Last week, something called Job Creators Network, financially supported by the ultra-conservative Trump-backing Mercer family, bought a billboard in New York attacking Democratic Congresswoman Alexandria Ocasio-Cortez. The billboard accused Ocasio-Cortez of costing New York the Amazon HQ2 that was proposed for Long Island before Amazon withdrew.
The billboard said: “Amazon Pullout. 25,000 lost New York City jobs. $4 billion in lost wages. $12 billion in lost economic activity for NY. Thanks for Nothing, AOC!” The tone of the billboard was an assumption of the obvious — that everyone who could read would immediately agree with the Mercers that the newly elected Ocasio-Cortez, a vocal, charismatic opponent of the Amazon/Long Island deal, had really screwed up royally this time.
But just as that billboard was going up, Business Insider, an international publication owned by the German publishing house Axel Springer SE, published a poll that seemed to make an emphatic statement of the contrary. Only 4 percent of people polled — 4 percent! — thought deals like Amazon/Long Island were a good public investment. Business Insider conceded that this finding seemed to dramatically contradict its own previous polling, but it gave a plausible explanation. The answers here, it said, have everything to do with how the questions are asked.
If you ask people, “Do you want 25,000 jobs?” the answer is yes. Same thing with four billion dollars. Everyone wants four billion dollars. But, of course, that’s not how anything works in the real world. That stuff doesn’t come from the sky. If you want real answers to real-world questions, you have to include the costs before you ask people to choose. Especially where public money and public policy are concerned, you have to show people the opportunity costs. We get Amazon, what do we give up? What else could we have done with that money?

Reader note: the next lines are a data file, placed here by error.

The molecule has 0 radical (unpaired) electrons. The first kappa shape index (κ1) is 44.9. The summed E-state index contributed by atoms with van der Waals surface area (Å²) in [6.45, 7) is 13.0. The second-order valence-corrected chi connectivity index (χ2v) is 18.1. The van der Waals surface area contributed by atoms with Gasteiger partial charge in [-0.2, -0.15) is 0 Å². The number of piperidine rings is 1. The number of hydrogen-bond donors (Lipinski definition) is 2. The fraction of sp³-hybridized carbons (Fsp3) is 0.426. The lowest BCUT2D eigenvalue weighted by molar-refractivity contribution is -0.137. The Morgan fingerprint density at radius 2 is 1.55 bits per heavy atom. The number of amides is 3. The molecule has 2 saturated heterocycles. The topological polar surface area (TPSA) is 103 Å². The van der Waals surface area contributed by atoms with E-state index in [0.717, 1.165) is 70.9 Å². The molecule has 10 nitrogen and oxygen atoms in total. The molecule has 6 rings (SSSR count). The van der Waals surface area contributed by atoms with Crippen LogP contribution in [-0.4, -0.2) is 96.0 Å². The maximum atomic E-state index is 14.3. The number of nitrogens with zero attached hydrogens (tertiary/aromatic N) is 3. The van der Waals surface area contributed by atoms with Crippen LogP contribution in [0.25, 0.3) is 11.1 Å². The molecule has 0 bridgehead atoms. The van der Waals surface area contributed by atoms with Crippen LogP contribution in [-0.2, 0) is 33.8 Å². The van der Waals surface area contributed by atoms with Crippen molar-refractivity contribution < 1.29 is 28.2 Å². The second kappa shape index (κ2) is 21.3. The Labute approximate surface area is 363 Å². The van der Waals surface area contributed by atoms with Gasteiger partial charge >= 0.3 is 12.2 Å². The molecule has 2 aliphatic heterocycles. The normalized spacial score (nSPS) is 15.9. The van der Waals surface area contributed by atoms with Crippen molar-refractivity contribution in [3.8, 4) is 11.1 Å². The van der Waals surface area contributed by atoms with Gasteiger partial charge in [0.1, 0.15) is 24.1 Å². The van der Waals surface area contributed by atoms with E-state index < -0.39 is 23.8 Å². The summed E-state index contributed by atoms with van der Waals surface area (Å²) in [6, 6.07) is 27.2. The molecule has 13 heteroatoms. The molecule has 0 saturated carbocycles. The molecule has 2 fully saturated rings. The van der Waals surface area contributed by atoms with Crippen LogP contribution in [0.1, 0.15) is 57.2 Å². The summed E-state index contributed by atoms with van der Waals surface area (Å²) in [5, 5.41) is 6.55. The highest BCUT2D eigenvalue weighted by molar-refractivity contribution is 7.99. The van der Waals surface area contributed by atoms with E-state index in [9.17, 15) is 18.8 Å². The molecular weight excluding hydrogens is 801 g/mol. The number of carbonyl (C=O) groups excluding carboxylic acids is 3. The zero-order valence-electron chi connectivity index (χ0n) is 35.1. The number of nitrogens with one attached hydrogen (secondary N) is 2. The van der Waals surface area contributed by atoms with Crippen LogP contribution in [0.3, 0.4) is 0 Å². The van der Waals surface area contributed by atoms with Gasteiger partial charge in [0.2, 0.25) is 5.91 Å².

The new Insider poll took the total tally for the New York offer to Amazon, $3 billion, and offered some choices for what could be done with it: We’re going to give away $3 billion in public dollars. What do you think would be the best bang for the buck? Give it to one great big company to build one great big headquarters? Give it to several midsize companies to open offices? Give it to existing businesses in the city to encourage growth? Or give it to residents to encourage spending?
Forty-five percent of people polled favored giving the money to residents to increase spending. Fine, feel free to snicker. I believe in snickering. Let’s come back to that one in one second.
The next biggest group, more than 20 percent, favored giving the money to existing businesses. The third, 18 percent, favored midsize companies. The Amazon solution, again, came up with an under-whopping 4 percent.
We could go ahead and treat this as that billboard in New York does, as evidence that most people are stupid, feckless, self-seeking and don’t know how the world works. I think that leaves us with the mystery of how America happened, but, fine, I get it.